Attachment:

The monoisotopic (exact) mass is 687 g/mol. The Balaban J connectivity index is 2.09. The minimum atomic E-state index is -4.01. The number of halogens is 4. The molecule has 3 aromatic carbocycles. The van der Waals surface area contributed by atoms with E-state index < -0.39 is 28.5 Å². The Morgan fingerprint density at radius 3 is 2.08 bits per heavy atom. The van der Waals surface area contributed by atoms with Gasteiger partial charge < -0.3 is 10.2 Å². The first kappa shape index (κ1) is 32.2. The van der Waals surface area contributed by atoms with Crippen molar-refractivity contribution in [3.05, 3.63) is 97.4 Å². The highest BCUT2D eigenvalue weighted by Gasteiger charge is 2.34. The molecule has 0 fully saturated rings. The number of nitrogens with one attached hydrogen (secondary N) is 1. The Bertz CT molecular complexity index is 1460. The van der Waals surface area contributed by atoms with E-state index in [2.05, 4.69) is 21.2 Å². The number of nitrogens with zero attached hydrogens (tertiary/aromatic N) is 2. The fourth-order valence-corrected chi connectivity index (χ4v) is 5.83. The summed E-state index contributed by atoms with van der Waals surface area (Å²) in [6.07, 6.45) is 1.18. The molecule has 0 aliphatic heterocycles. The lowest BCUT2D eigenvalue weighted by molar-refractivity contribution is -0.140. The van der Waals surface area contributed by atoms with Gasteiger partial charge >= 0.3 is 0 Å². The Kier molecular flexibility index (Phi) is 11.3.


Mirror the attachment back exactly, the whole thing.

The monoisotopic (exact) mass is 687 g/mol. The Balaban J connectivity index is 2.09. The minimum atomic E-state index is -4.01. The number of halogens is 4. The molecule has 3 aromatic carbocycles. The van der Waals surface area contributed by atoms with E-state index < -0.39 is 28.5 Å². The Morgan fingerprint density at radius 3 is 2.08 bits per heavy atom. The van der Waals surface area contributed by atoms with Gasteiger partial charge < -0.3 is 10.2 Å². The first kappa shape index (κ1) is 32.2. The van der Waals surface area contributed by atoms with Crippen molar-refractivity contribution in [3.05, 3.63) is 97.4 Å². The highest BCUT2D eigenvalue weighted by Gasteiger charge is 2.34. The molecule has 0 fully saturated rings. The number of nitrogens with one attached hydrogen (secondary N) is 1. The Bertz CT molecular complexity index is 1460. The van der Waals surface area contributed by atoms with E-state index in [2.05, 4.69) is 21.2 Å². The number of nitrogens with zero attached hydrogens (tertiary/aromatic N) is 2. The fourth-order valence-corrected chi connectivity index (χ4v) is 5.83. The summed E-state index contributed by atoms with van der Waals surface area (Å²) in [6.07, 6.45) is 1.18. The molecule has 0 aliphatic heterocycles. The lowest BCUT2D eigenvalue weighted by molar-refractivity contribution is -0.140. The van der Waals surface area contributed by atoms with Gasteiger partial charge >= 0.3 is 0 Å². The Kier molecular flexibility index (Phi) is 11.3.